My work as an artist is about searching and it’s a little like searching in a dark room with a flashlight that will only brighten a few inches in front of it. We artists feel our way along the walls and try to identify the furniture and layout of the place that we find ourselves in. We use the tools we have and each of us arrive with slightly different tools. Each of us learn to build different tools to help us plod on in the dark.
Sometimes the dark is where you find the best surprises. Almost a decade ago, I moved from figurative work to working on small canvases, limiting myself to black oil paint. Forcing this parameter on myself was unpredictably liberating. Over the years I’ve expanded and contracted on my limiting parameters. I spent several years building shaped canvases which were a jumping off point for the paint that followed. Nearly a year and a half ago, I decided to go back to a single shape, the square. I wasn’t sure how far I could take it before I hit a wall and needed to reconsider the next step.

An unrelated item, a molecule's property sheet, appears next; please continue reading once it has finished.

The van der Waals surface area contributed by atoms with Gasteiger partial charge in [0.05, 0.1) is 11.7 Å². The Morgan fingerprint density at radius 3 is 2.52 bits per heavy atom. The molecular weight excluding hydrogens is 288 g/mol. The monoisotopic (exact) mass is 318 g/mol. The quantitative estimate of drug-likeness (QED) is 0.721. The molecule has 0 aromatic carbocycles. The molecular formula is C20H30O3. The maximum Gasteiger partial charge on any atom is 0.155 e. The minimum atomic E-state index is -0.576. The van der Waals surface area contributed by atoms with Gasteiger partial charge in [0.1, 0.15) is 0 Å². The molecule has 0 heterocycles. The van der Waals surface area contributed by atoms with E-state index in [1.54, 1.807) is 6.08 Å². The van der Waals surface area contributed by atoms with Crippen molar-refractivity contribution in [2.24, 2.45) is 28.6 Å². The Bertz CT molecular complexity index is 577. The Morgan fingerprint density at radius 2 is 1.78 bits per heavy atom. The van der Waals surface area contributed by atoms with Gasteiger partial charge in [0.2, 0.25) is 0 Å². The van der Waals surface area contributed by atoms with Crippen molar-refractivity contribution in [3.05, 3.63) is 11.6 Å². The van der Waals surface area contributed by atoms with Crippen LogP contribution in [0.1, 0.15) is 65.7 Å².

To my surprise, I found this even tighter parameter offered more of the unexpected. Every time I felt myself inching up to that wall, I found a way past it. Like martial arts, there was a type of repetition involved and I knew that if I ever got to the point where I could only repeat myself, I would be done with it. The surprise I am talking about is the increments of improvement in the technique and subject. I gathered more control and became more demanding of the work and more and more of the paintings would get scrapped because they just weren’t as good as I came to expect. In truth, I keep expecting to hit the wall but somehow I keep getting past it.